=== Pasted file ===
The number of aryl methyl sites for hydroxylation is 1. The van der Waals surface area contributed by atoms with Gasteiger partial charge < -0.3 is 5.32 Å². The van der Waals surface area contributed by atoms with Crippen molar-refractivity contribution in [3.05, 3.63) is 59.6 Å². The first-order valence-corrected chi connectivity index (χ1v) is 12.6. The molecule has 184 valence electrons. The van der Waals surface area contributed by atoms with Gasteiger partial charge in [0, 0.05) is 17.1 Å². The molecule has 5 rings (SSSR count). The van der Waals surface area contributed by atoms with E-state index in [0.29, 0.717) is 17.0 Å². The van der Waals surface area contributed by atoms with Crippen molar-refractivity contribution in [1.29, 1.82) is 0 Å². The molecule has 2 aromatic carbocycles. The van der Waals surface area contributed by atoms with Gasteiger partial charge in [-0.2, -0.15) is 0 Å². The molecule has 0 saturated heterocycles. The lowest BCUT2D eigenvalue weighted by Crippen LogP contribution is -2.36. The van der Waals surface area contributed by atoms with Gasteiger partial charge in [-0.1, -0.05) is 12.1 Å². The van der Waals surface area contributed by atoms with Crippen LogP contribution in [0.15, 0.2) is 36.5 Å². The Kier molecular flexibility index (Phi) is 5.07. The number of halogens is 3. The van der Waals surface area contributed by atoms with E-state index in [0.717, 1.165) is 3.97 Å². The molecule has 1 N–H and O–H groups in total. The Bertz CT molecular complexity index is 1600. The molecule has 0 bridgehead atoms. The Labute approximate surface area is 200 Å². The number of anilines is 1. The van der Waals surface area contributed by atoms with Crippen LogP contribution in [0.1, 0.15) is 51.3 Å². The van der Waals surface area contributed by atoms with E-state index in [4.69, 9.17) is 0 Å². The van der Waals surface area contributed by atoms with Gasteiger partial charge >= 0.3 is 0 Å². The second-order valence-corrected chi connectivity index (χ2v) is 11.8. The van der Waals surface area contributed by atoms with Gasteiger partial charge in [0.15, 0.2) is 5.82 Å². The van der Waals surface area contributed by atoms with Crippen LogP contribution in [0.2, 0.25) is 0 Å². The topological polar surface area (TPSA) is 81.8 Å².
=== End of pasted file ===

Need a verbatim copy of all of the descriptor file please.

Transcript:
The number of aryl methyl sites for hydroxylation is 1. The van der Waals surface area contributed by atoms with Gasteiger partial charge < -0.3 is 5.32 Å². The van der Waals surface area contributed by atoms with Crippen molar-refractivity contribution in [3.05, 3.63) is 59.6 Å². The first-order valence-corrected chi connectivity index (χ1v) is 12.6. The molecule has 184 valence electrons. The van der Waals surface area contributed by atoms with Gasteiger partial charge in [0, 0.05) is 17.1 Å². The molecule has 5 rings (SSSR count). The van der Waals surface area contributed by atoms with E-state index in [0.29, 0.717) is 17.0 Å². The van der Waals surface area contributed by atoms with Crippen molar-refractivity contribution in [1.29, 1.82) is 0 Å². The molecule has 2 aromatic carbocycles. The van der Waals surface area contributed by atoms with Gasteiger partial charge in [-0.2, -0.15) is 0 Å². The molecule has 0 saturated heterocycles. The lowest BCUT2D eigenvalue weighted by Crippen LogP contribution is -2.36. The van der Waals surface area contributed by atoms with Gasteiger partial charge in [-0.1, -0.05) is 12.1 Å². The van der Waals surface area contributed by atoms with Crippen LogP contribution in [0.15, 0.2) is 36.5 Å². The Kier molecular flexibility index (Phi) is 5.07. The number of halogens is 3. The van der Waals surface area contributed by atoms with E-state index in [0.717, 1.165) is 3.97 Å². The molecule has 1 N–H and O–H groups in total. The Bertz CT molecular complexity index is 1600. The molecule has 0 bridgehead atoms. The Labute approximate surface area is 200 Å². The number of anilines is 1. The van der Waals surface area contributed by atoms with Crippen LogP contribution in [0.1, 0.15) is 51.3 Å². The van der Waals surface area contributed by atoms with E-state index in [4.69, 9.17) is 0 Å². The van der Waals surface area contributed by atoms with Gasteiger partial charge >= 0.3 is 0 Å². The second-order valence-corrected chi connectivity index (χ2v) is 11.8. The van der Waals surface area contributed by atoms with Gasteiger partial charge in [0.15, 0.2) is 5.82 Å². The van der Waals surface area contributed by atoms with Crippen LogP contribution in [0.2, 0.25) is 0 Å². The topological polar surface area (TPSA) is 81.8 Å².